Deals in the Field: Harmless or Hazardous?
In any construction project there is a proper protocol to follow, a chain of command. The pre-construction checklist and statement of work are vetted and approved by certain authorities to ensure that the project will fulfill all deliverables.
Changes can happen mid-project, and competent project managers expect these changes and plan for them. But it’s important to follow the proper chain of command for any changes to the original plan.
If a client visits a construction site with a new idea and simply begins speaking to the foreman or other workers on the job about it, and the workers agree to the change, this is a “deal in the field.”
Deals in the field should be avoided. Why? Because failure to follow the chain of command can lead to increased liability, incorrect records, inaccurate billing, and client dissatisfaction. For example, when we work with a government agency, there is a Contract Administrator at that agency who has authority over modifications to the contract. If that administrator does not sign off on a change, that change never happened.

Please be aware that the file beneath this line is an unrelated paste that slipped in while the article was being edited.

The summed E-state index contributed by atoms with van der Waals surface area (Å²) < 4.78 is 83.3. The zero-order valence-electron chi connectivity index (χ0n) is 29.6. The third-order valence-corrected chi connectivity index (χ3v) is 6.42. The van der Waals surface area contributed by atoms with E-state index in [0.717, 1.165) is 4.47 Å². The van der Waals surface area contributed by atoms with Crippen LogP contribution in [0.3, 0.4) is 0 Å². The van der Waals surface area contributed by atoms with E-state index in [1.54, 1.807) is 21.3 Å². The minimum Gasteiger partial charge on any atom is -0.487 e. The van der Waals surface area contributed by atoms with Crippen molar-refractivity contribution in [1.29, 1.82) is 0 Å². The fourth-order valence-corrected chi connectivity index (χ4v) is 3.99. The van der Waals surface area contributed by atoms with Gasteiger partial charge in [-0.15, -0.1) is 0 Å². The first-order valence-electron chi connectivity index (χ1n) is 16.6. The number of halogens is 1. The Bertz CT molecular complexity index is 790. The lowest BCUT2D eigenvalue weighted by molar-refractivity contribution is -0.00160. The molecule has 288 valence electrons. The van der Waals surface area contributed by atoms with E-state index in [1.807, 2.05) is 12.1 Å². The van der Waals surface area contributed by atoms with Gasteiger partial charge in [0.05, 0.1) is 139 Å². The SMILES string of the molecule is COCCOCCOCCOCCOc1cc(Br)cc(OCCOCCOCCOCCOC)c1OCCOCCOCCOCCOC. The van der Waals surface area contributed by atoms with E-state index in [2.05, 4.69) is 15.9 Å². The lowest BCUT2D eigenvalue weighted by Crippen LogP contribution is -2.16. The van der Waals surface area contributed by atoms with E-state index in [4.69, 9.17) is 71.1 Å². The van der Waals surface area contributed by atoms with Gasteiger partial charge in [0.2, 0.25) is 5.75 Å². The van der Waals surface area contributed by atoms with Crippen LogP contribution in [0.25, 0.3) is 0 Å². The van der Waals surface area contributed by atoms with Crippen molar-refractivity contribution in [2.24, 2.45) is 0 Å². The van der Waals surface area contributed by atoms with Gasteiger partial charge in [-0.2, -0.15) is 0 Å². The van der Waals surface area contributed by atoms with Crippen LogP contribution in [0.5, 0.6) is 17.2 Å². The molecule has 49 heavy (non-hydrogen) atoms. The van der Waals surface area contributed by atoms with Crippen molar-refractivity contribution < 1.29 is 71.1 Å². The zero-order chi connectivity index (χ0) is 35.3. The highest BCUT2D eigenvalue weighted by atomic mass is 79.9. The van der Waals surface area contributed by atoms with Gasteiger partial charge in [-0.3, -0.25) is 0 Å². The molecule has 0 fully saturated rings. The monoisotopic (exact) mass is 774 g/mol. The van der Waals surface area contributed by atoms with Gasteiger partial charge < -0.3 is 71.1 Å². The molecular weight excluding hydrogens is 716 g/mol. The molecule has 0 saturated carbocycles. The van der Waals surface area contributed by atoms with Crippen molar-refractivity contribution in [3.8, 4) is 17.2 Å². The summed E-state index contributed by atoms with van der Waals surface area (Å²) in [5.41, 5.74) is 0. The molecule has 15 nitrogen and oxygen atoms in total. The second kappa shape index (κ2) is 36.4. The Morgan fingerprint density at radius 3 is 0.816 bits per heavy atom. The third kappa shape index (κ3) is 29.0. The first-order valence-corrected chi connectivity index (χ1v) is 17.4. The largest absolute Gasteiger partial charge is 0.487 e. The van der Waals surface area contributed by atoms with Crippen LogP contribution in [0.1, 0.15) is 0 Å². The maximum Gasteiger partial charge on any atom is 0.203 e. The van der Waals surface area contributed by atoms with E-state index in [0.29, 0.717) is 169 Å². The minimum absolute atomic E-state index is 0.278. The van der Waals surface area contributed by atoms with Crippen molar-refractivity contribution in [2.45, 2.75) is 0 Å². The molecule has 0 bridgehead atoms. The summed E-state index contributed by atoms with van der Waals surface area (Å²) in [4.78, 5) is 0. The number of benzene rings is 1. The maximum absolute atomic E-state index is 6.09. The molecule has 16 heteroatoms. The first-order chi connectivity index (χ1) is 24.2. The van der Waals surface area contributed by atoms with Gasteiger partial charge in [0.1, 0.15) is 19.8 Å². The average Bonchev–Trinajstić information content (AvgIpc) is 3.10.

If workers continue to go ahead with the change and something goes wrong, the contract administrator has no formal record of approving the change, and the builder is liable for problems caused by the undocumented change. Conversely, if the change works out and everybody’s happy, the builder will be unable to bill for any additional cost because the contract administrator has no formal record of the change.
All of this contributes to scope creep, deviations from the established work plan that lead to higher workflow, longer timelines, and diminished returns for everyone.
The easiest way to avoid deals in the field is simply to make sure all employees, on both sides, are fully informed of protocol and know how to submit a formal change order. Workers should insist on a change order before making any changes to their plans, and clients should insist on the same. Clear communication and attention to protocol will ensure all changes are approved, budgeted, and documented, so all parties are protected.